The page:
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Abu Dhabi, UAEFriday 21 September 2018

Simona Halep will need to find greater resolve when under pressure to remain world No 1

The Romanian is the latest player to reach the WTA Tour summit, and while her talent is undisputed, a mental fragility when under pressure could threaten her time at the top. 

Simona Halep has reached the No 1 ranking due to impressive consistency, however she has won just one title from four finals this year. Matthew Stockman / Getty Images
Simona Halep has reached the No 1 ranking due to impressive consistency, however she has won just one title from four finals this year. Matthew Stockman / Getty Images

We are often told of the importance of a winning mentality in elite-level sport. The ability to win at all costs, or at least never give up in its pursuit, is what separates the greats from the rest.

In an individual sport such as tennis, this comes into sharper focus. How a player handles the pressure moments can offer plenty of insight into their mindset.

When talent is combined with this unshakable mentality, it gives rise to great champions. There is no doubt Serena Williams is among the most naturally gifted women to ever pick up a tennis racket. But she stands alone as her sport’s greatest champion because she wraps that talent around a mentality that refuses to accept losing even against seemingly insurmountable odds.

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On numerous occasions over the years, Williams has been on the ropes only to find it within herself to win. For the best example, travel back to the 2003 Australian Open semi-final. Williams trails Kim Clijsters 1-5 in the deciding set, fends off two match points and fights back to win 7-5. The American then goes on to win the fifth of her record 23 major titles and complete the career grand slam against sister Venus in the final.

This same steely mindset can be applied to any number of top-ranked tennis players over the years. Rafael Nadal, Roger Federer, and Novak Djokovic – the three greatest male players of the modern era – all possess such mental toughness.

It therefore makes the rise of the current women’s world No 1 all the more fascinating.

Simona Halep last month reached the WTA Tour’s summit for the first time in her career. Talent has never been an issue for the 26-year-old Romanian, but her ability to deliver in the biggest pressure moments has seen her fall short of what her talent arguably deserves.

Even this year, during a season that saw her become the 25th woman to top the WTA rankings, Halep’s vulnerability under pressure has proven costly.

Of the 17 tournaments Halep has played this season, she has reached the latter stages - semi-finals or better - seven times. A decent return, but having reached four finals, Halep has converted just one into a title. A poor conversion rate for a world No 1 and proof that pressure has once again played a big part in her near-misses.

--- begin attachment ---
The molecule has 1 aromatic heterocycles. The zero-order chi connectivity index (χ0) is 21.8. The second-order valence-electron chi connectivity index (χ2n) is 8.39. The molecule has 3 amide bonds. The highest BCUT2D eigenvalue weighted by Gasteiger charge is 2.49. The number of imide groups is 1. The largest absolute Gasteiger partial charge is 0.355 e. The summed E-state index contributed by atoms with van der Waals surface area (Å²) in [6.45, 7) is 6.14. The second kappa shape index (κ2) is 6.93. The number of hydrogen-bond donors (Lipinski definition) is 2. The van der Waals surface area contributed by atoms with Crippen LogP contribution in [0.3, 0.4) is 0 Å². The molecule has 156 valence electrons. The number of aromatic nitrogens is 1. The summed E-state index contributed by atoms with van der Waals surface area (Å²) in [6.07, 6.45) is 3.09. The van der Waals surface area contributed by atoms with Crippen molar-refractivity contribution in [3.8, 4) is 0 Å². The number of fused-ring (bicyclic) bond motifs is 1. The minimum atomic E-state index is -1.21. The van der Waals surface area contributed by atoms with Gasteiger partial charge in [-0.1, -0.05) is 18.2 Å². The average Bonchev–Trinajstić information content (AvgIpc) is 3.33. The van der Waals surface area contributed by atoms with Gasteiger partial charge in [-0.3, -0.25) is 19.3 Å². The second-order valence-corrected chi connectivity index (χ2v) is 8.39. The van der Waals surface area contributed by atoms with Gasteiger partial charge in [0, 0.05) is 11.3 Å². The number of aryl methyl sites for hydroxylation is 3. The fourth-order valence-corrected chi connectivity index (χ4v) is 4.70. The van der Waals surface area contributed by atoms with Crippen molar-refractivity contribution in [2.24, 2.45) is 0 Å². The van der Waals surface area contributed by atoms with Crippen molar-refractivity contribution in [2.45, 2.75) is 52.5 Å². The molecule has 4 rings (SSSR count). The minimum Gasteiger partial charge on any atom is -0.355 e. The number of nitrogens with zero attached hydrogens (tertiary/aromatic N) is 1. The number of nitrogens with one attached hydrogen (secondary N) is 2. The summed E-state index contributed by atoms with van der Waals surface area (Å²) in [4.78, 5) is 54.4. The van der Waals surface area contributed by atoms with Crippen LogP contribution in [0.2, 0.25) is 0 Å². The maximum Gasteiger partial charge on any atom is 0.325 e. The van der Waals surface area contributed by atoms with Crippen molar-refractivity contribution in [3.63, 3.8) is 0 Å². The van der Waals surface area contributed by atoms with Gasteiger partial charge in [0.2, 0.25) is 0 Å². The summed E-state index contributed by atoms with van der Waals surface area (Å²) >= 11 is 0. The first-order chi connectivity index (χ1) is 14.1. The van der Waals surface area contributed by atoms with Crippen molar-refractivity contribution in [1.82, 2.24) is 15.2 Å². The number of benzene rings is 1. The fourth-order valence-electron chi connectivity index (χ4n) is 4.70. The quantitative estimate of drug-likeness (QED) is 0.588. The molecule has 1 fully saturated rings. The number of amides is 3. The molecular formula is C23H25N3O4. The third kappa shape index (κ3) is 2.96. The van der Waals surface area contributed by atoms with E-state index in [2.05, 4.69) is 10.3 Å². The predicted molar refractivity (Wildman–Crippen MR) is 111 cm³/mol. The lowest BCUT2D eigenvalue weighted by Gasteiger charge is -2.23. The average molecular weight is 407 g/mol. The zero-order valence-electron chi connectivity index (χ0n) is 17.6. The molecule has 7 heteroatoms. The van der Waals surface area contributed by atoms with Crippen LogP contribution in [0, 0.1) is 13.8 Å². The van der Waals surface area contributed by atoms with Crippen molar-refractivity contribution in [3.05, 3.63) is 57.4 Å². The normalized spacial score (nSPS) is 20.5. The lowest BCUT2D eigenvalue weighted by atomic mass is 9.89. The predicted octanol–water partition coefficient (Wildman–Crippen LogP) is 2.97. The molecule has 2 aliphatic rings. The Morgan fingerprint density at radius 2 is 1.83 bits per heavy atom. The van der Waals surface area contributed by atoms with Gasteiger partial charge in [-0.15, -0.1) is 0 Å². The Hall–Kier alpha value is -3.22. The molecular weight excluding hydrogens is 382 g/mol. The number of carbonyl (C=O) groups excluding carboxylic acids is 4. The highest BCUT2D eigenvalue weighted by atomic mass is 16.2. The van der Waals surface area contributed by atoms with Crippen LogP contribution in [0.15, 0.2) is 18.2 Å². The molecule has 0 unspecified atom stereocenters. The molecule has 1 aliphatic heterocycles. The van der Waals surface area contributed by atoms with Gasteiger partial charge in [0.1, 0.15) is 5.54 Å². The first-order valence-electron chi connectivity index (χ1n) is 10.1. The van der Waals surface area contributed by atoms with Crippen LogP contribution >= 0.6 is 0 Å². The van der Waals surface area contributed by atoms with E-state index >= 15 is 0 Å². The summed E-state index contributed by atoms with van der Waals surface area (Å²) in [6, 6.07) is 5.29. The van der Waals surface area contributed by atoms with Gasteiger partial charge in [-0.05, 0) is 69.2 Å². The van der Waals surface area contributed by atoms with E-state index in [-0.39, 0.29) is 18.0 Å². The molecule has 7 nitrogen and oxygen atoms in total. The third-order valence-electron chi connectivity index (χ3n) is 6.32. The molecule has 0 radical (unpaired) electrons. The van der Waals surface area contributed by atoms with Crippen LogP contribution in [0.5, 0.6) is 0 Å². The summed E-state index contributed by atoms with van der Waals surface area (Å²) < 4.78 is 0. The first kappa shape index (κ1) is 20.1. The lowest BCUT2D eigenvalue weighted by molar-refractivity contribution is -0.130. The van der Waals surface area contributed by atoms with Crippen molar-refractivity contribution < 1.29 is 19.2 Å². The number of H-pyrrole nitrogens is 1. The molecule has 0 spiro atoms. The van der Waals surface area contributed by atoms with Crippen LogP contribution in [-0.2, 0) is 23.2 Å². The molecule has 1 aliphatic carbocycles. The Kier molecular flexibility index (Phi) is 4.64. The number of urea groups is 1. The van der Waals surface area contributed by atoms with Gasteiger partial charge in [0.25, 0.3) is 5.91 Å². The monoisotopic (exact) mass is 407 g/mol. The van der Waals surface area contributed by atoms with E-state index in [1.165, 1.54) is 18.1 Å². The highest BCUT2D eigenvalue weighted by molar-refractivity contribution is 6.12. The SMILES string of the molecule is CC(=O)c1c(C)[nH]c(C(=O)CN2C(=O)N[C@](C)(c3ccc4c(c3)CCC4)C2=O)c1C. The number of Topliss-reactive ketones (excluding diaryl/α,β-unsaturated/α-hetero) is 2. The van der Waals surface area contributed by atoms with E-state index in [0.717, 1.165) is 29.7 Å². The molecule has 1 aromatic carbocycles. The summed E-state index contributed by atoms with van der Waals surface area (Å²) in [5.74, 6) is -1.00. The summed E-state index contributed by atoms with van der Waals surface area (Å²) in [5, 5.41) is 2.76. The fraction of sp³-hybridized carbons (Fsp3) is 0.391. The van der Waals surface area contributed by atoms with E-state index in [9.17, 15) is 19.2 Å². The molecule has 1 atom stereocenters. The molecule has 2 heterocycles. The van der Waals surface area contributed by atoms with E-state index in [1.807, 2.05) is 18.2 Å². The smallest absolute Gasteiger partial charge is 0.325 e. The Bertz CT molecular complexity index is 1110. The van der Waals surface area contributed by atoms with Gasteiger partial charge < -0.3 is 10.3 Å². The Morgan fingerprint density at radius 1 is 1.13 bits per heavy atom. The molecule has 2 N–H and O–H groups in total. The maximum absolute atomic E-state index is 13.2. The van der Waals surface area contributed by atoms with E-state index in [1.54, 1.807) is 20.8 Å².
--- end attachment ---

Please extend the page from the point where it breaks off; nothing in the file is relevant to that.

This was none more evident than in the French Open final. Halep was leading by a set and 3-0 against a 19-year-old Jelena Ostapenko featuring in her first grand slam final. Halep went on to lose 4-6, 6-4, 6-3.

Granted, Ostapenko produced some rampaging tennis to claw her way to victory but a player of Halep’s ability should not be blowing those sorts of leads against a grand slam final novice.

To reach the heights Halep has reached, even prior to her rise to No 1, requires mental fortitude, but an absence of ruthlessness – such as the kind displayed by Ostapenko at Roland Garros or Williams throughout her career – has hamstrung Halep too many times.

Indeed, Halep’s mental fragility and attitude let her down to such an extent that following her defeat to Johanna Konta at the Miami Open in March, coach Darren Cahill temporarily split with her and refused to reunite until she improved the mental aspect of her game.

The “shock” of losing Cahill, as Halep described it, seemed to light a fire under her and over the next six months and 12 tournaments en route to becoming No 1, Halep won her first title of the season, in Madrid, and reached a further four finals.

It was that level of consistency, combined with a relatively level playing field at the top of the women’s game in Williams’ absence, that led to Halep’s rise to No 1.

The WTA Tour is arguably the most competitive it has ever been. Four different women – Angelique Kerber, Karolina Pliskova, Garbine Muguruza, and Halep – have held the top ranking in 2017, while all eight players competing at the WTA Tour Finals in Singapore can end the year as world No 1.

Additionally, Williams is set to return in 2018 having missed most of this season to become a mother, and five-time grand slam champion Maria Sharapova continues to make her way back up the rankings following her return from a 15-month doping suspension.

Halep will remain No 1 until the start of next season if she wins the title in Singapore. She started well with an impressive victory over in-form Caroline Garcia, and faces Caroline Wozniacki today.

Early tournament form is never a problem for Halep, but whether she can deliver when the pressure cranks up in the latter stages will determine her credibility as a world No 1, an it is up to her to thrive under that pressure.

After all, it is under these circumstances where great champions are made.

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